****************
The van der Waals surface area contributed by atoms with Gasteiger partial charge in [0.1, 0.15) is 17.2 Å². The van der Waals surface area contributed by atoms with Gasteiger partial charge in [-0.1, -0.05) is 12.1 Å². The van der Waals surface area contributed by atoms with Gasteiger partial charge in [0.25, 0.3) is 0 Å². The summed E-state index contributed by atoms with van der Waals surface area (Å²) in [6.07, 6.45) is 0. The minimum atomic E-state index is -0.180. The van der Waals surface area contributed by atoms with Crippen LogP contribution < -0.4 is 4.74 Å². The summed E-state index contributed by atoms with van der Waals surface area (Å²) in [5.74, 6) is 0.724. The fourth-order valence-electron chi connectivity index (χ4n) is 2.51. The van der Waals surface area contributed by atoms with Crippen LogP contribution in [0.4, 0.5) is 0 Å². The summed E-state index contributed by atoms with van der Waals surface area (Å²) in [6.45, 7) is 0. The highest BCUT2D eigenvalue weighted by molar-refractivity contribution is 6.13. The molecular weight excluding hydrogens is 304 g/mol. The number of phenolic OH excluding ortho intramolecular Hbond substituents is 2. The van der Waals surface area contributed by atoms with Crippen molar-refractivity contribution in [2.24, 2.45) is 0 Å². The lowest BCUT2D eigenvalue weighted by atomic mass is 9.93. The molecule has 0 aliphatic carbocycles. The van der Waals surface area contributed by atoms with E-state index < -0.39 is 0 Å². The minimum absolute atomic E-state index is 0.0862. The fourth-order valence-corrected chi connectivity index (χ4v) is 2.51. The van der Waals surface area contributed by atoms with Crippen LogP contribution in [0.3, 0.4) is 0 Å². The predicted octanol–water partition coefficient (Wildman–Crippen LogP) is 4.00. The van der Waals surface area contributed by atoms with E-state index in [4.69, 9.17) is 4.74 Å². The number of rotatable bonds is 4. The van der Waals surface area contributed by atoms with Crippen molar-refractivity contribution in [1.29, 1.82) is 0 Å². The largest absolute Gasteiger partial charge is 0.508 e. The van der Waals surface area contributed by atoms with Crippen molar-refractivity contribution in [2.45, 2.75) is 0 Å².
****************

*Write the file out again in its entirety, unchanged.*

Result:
The van der Waals surface area contributed by atoms with Gasteiger partial charge in [0.1, 0.15) is 17.2 Å². The van der Waals surface area contributed by atoms with Gasteiger partial charge in [-0.1, -0.05) is 12.1 Å². The van der Waals surface area contributed by atoms with Gasteiger partial charge in [0.25, 0.3) is 0 Å². The summed E-state index contributed by atoms with van der Waals surface area (Å²) in [6.07, 6.45) is 0. The minimum atomic E-state index is -0.180. The van der Waals surface area contributed by atoms with Crippen LogP contribution < -0.4 is 4.74 Å². The summed E-state index contributed by atoms with van der Waals surface area (Å²) in [5.74, 6) is 0.724. The fourth-order valence-electron chi connectivity index (χ4n) is 2.51. The van der Waals surface area contributed by atoms with Crippen LogP contribution in [0.4, 0.5) is 0 Å². The summed E-state index contributed by atoms with van der Waals surface area (Å²) in [6.45, 7) is 0. The highest BCUT2D eigenvalue weighted by molar-refractivity contribution is 6.13. The molecular weight excluding hydrogens is 304 g/mol. The number of phenolic OH excluding ortho intramolecular Hbond substituents is 2. The van der Waals surface area contributed by atoms with Crippen molar-refractivity contribution in [2.24, 2.45) is 0 Å². The lowest BCUT2D eigenvalue weighted by atomic mass is 9.93. The molecule has 0 aliphatic carbocycles. The van der Waals surface area contributed by atoms with E-state index < -0.39 is 0 Å². The minimum absolute atomic E-state index is 0.0862. The fourth-order valence-corrected chi connectivity index (χ4v) is 2.51. The van der Waals surface area contributed by atoms with Crippen LogP contribution in [0.3, 0.4) is 0 Å². The predicted octanol–water partition coefficient (Wildman–Crippen LogP) is 4.00. The van der Waals surface area contributed by atoms with E-state index in [4.69, 9.17) is 4.74 Å². The number of rotatable bonds is 4. The van der Waals surface area contributed by atoms with Crippen molar-refractivity contribution in [1.29, 1.82) is 0 Å². The largest absolute Gasteiger partial charge is 0.508 e. The van der Waals surface area contributed by atoms with Crippen molar-refractivity contribution in [2.45, 2.75) is 0 Å².